Project Homeless Connect Sets Backdrop for Policy to Prevent Foreclosures

Jan 28, 2011 Issues:
Project Homeless Connect Sets Backdrop for Policy to Prevent Foreclosures

WASHINGTON, DC– With thousands of foreclosures continuing to ravage Rhode Island, the number of homeless people has risen. That’s part of the reason why U.S. Congressman David Cicilline (D-RI) today visited Project Homeless Connect to meet with individuals who are experiencing homelessness and learn about services his office can provide Rhode Islanders who might find themselves in a similar situation.  Cicilline made stops at two sites in Woonsocket and Pawtucket.

Cicilline earlier this week also co-sponsored far-reaching legislation to stem the tide of foreclosures that have affected communities in Rhode Island and nationwide. While Rhode Island housing prices may be showing some growth, the total number of homes sold in the state has not immediately followed that trend.

The Housing Opportunity and Mortgage Equity (HOME) Act, H.R. 363, sponsored by Congressman Dennis Cardoza (D-CA) would allow as many as 30 million homeowners with mortgages backed by Fannie Mae or Freddie Mac to benefit from the current historically low market interest rates and refinance for up to 40 years at a fixed rate.  Refinancing would significantly lower the homeowner’s monthly mortgage payments, resulting in fewer foreclosures, and stabilizing the housing market and our economy.

“The cost of home foreclosure has a human face – and we cannot forget that,” said Congressman Cicilline. “We can no longer afford temporary solutions to the growing foreclosure problem in our country. The HOME Act works to significantly reduce the number of foreclosures and stabilize the housing market at little or no cost to taxpayers.”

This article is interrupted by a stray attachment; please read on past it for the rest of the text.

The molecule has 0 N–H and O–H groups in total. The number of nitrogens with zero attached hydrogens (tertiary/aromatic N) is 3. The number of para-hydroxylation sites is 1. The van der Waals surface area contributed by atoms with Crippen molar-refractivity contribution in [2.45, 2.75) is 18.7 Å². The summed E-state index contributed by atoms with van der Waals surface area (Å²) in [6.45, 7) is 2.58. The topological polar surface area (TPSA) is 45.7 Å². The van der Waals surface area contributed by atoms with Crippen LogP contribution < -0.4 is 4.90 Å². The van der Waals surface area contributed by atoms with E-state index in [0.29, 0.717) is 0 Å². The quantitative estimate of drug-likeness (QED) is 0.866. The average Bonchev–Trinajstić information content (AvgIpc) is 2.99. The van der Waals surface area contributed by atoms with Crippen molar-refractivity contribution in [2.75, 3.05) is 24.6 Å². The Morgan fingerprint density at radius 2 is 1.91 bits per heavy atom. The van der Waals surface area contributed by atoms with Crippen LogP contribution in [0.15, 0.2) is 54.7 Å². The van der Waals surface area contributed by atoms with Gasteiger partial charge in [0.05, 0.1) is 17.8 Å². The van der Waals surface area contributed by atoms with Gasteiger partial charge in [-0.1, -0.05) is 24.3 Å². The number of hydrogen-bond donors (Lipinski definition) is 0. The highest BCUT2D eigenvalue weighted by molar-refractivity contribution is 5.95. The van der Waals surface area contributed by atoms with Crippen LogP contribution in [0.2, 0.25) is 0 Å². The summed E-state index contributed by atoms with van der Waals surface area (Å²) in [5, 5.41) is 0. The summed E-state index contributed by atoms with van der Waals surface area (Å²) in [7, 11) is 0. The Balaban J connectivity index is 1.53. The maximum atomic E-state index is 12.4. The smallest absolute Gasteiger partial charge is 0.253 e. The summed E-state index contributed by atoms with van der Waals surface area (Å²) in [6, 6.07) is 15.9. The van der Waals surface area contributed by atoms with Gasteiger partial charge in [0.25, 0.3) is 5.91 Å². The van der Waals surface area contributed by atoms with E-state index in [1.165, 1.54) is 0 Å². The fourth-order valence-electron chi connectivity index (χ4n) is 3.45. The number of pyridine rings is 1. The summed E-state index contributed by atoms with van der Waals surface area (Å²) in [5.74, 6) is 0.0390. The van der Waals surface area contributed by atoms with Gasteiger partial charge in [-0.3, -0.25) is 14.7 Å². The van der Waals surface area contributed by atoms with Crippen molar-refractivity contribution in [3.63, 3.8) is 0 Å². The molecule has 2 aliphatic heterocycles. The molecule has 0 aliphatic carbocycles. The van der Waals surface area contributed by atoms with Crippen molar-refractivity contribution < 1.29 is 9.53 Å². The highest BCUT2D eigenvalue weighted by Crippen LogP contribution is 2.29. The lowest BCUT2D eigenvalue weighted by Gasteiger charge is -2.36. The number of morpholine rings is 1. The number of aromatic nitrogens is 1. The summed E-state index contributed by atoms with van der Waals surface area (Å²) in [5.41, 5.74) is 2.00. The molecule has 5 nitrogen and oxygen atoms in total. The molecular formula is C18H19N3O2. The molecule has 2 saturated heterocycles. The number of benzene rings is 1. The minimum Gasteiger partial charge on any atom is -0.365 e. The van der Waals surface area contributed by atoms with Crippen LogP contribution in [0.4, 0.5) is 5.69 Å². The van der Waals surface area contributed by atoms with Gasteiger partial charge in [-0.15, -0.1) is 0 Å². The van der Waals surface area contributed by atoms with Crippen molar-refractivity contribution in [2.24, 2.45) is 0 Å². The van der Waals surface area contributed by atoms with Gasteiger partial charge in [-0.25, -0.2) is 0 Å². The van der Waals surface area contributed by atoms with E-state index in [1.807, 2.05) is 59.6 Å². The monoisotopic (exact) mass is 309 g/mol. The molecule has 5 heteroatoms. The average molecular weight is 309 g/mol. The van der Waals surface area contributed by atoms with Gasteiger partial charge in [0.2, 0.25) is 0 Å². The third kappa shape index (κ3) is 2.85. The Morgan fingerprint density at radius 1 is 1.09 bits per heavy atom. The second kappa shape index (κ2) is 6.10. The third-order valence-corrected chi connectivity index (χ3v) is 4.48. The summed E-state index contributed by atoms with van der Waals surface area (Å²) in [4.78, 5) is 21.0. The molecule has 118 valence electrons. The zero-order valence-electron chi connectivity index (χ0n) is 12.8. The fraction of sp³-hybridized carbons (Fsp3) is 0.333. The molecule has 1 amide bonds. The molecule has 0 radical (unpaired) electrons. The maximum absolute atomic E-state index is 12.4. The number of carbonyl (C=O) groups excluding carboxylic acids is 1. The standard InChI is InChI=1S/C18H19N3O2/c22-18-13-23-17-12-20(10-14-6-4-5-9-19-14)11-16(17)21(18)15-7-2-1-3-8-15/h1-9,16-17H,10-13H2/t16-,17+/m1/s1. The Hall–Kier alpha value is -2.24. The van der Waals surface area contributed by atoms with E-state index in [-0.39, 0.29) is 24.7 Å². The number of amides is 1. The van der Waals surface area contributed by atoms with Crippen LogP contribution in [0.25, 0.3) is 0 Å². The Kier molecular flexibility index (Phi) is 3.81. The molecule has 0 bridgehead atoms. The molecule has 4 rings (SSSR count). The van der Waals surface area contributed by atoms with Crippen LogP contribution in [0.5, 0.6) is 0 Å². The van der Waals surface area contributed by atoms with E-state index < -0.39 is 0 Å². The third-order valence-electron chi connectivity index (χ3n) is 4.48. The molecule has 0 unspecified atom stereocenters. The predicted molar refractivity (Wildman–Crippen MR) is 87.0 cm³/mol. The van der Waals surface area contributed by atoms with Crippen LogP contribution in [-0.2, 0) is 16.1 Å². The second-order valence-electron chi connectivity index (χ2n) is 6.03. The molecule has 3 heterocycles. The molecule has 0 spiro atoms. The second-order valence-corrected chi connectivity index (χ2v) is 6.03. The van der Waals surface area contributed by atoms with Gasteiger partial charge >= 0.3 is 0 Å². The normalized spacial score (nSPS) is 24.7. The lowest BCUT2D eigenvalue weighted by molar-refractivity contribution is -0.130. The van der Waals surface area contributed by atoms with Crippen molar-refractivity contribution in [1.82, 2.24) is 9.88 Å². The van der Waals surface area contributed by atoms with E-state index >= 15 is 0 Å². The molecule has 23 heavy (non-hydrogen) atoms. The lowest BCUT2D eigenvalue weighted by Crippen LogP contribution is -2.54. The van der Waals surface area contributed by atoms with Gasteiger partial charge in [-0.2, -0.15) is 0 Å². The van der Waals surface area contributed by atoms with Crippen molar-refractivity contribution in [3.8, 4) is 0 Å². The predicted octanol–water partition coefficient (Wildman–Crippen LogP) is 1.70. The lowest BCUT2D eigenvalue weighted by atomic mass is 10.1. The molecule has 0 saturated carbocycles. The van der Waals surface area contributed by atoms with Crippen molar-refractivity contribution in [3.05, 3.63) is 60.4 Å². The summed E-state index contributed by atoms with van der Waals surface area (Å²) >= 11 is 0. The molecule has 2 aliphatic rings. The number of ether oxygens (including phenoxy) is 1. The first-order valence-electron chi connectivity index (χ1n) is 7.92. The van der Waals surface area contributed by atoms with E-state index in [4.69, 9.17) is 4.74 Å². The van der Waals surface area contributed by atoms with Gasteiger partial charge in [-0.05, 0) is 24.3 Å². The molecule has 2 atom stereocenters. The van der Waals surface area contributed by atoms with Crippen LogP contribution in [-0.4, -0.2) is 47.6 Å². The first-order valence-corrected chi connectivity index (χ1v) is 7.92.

Congressman Cardoza said, “The housing crisis has devastated communities coast-to-coast, from Rhode Island to my home state of California.  We will need broad support to pass the bold legislation necessary to make a serious dent in the number of homes slipping into foreclosure every day.  I thank Rep. Cicilline for his leadership in being one of the first members of Congress to sign on as a co-sponsor of the HOME Act, which will help millions of homeowners avoid foreclosure.”

The HOME Act would come at little to no cost to taxpayers because the fees for refinancing would be rolled into the new mortgages and penalties would be waived.  Furthermore, since the federal government is ultimately liable for the mortgages issued by Fannie and Freddie, the HOME Act would help reduce that liability by reducing the number of foreclosures. 

It would also reinvigorate the economy by giving millions of Americans a reduced mortgage payment, resulting in more money to spend on purchases. Morgan Stanley and JP Morgan Chase have evaluated potential savings from a refinancing program like the HOME Act and have estimated it would reduce mortgage payments by $50 billion or more annually.

According to the Providence Journal, last year in Rhode Island home sales saw 6,833 houses, down 12% from the 7,732 houses sold in 2009. Additionally, the median price for a single-family house in Rhode Island is still 26% below the peak price recorded in 2005.

The HOME Act currently has 24 co-sponsors.